Earlier this week, The Wall Street Journal put on its very first tech conference, called WSJD Live.
It was held at the Montage Resort in Laguna Beach, California.
Speakers included Apple CEO Tim Cook, Jack Ma from Alibaba, former Microsoft CEO Steve Ballmer, and Avatar director James Cameron.
A couple hundred people attended.
Other than speakers and a few reporters (like us), almost all of the attendees paid $US5,000 to go.
Is going to one of these things worth that kind of money?
Would you spend $US5,000 to go to a resort in Southern California and hang out with a bunch of tech executives for three days?
At the same table, there was News Corp. boss Rupert Murdoch and Alibaba CEO Jack Ma. Not far away was top VC Mark Suster.
... and only a few people watched. It was like that scene in the first episode of HBO's 'Silicon Valley.'
WSJD Live was The Wall Street Journal's first attempt at a tech conference.
In years prior, The Journal outsourced its conference business to All Things D, a now-defunct joint venture it co-owned with journalists Walt Mossberg and Kara Swisher.
This was a good plan, because each year Mossberg and Swisher put on a very esteemed conference called the D Conference.
In fall 2013, The Journal and Mossberg/Swisher decided to part ways. Mossberg and Swisher formed a new company, called Re/code. This past summer they put on their first conference, called Code.
In many ways, WSJD Live felt like the Pepsi to Code's Coca-Cola. Everything was very similar, but a different colour. The logo was even blue instead of red.
The most meaningful difference between Code and WSJD Live is that at Code many of the big-time tech business celebrities who go on stage will stay at the conference after their interviews are over. Last year, I spotted Netflix CEO Reed Hastings chatting with strangers in the hallway. Salesforce CEO Marc Benioff was sitting in the audience during a few keynotes. Famous VCs asked hard questions.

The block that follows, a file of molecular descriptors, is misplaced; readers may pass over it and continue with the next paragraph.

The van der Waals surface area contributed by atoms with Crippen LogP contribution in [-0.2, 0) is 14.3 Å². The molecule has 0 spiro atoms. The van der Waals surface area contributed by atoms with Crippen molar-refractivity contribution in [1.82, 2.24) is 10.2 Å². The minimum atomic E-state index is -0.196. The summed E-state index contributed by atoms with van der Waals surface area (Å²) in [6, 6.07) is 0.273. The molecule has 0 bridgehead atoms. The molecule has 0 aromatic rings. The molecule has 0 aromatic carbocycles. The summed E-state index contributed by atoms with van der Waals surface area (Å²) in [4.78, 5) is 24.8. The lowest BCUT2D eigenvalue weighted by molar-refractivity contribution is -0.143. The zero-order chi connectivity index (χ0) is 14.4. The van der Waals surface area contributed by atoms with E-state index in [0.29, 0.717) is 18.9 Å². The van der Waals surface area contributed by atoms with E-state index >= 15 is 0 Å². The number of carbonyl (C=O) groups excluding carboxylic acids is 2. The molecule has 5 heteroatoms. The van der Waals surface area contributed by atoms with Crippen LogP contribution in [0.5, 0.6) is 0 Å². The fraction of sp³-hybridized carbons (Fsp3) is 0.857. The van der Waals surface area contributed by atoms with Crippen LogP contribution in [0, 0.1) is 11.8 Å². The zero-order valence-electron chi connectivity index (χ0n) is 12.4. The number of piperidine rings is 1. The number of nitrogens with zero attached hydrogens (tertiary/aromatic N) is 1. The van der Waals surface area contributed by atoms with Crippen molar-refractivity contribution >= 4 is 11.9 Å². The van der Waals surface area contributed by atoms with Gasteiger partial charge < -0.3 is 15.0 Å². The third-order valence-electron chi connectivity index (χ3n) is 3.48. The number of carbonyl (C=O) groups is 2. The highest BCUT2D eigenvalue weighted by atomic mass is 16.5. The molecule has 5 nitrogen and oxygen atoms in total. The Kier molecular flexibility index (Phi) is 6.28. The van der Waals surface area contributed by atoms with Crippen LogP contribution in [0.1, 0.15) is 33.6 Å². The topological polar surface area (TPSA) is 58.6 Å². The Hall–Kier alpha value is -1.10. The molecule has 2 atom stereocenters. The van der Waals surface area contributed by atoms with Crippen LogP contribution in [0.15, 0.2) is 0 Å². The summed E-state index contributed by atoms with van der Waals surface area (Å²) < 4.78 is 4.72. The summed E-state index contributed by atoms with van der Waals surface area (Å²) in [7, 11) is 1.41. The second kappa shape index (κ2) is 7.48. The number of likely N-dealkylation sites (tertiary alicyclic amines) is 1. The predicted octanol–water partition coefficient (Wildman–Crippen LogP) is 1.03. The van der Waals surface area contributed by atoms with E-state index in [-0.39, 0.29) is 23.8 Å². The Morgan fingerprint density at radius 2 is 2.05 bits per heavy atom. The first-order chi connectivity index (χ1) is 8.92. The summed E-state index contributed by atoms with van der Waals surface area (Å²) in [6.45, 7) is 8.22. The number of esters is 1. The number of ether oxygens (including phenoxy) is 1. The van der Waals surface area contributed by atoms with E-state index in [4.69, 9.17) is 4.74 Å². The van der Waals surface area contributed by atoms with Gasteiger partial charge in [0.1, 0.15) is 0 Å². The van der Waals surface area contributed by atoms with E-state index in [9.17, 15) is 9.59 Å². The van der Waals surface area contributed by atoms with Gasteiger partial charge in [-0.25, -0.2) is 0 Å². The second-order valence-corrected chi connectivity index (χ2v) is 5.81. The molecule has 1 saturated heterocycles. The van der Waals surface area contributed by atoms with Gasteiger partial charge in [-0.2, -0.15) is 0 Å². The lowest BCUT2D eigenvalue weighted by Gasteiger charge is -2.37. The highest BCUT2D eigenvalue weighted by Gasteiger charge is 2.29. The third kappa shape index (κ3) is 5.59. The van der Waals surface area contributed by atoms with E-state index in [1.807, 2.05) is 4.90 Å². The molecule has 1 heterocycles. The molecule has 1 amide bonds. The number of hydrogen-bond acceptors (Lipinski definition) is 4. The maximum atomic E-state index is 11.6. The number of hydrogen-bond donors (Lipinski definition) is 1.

At WSJD Live, the big-name guests all left right after their hits. That was disappointing. It also didn't help that the rest of the attendees weren't as high profile as the people who go to Code. There was one person from Google, for example. No one from Facebook came.
The people who put on WSJD Live did manage to differentiate their conference from Code in some smart ways. They tried to give the conference more of an international feel. With speakers from China and all over Europe, it worked.
Toward the end of the conference, I asked an executive from a mid-tier startup why he, or rather, his company, was willing to shell out $US5,000 to send him.
He said it was because in past years, the networking events at the D Conference led him to meet people who wanted to fund or acquire his company -- sometimes on the spot.
Obviously, that kind of conversation is worth $US5,000.
The Journal put on a great show at WSJD Live. The atmosphere was the exact right kind of low-key elegance.
If WSJD Live can improve its crowd -- perhaps by insisting that its keynote speakers stick around -- it is definitely going to be the type of conference executives around the globe will happily pay many thousands of dollars to attend.
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